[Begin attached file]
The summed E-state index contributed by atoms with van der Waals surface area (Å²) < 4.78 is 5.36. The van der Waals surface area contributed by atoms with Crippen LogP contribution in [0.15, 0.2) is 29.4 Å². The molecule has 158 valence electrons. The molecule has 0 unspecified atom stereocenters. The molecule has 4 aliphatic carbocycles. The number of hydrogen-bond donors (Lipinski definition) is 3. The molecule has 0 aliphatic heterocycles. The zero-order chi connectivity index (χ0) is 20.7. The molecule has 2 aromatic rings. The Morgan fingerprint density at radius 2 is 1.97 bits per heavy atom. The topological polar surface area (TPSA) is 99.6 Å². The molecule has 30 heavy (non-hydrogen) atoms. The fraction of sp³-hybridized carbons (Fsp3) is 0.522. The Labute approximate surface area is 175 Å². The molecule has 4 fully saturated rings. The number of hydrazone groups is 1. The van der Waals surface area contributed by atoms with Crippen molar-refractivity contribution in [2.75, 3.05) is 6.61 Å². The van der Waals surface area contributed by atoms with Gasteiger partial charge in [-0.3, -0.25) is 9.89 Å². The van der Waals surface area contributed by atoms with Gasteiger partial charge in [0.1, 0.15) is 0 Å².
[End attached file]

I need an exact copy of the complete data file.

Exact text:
The summed E-state index contributed by atoms with van der Waals surface area (Å²) < 4.78 is 5.36. The van der Waals surface area contributed by atoms with Crippen LogP contribution in [0.15, 0.2) is 29.4 Å². The molecule has 158 valence electrons. The molecule has 0 unspecified atom stereocenters. The molecule has 4 aliphatic carbocycles. The number of hydrogen-bond donors (Lipinski definition) is 3. The molecule has 0 aliphatic heterocycles. The zero-order chi connectivity index (χ0) is 20.7. The molecule has 2 aromatic rings. The Morgan fingerprint density at radius 2 is 1.97 bits per heavy atom. The topological polar surface area (TPSA) is 99.6 Å². The molecule has 30 heavy (non-hydrogen) atoms. The fraction of sp³-hybridized carbons (Fsp3) is 0.522. The Labute approximate surface area is 175 Å². The molecule has 4 fully saturated rings. The number of hydrazone groups is 1. The van der Waals surface area contributed by atoms with Crippen molar-refractivity contribution in [2.75, 3.05) is 6.61 Å². The van der Waals surface area contributed by atoms with Gasteiger partial charge in [-0.3, -0.25) is 9.89 Å². The van der Waals surface area contributed by atoms with Gasteiger partial charge in [0.1, 0.15) is 0 Å².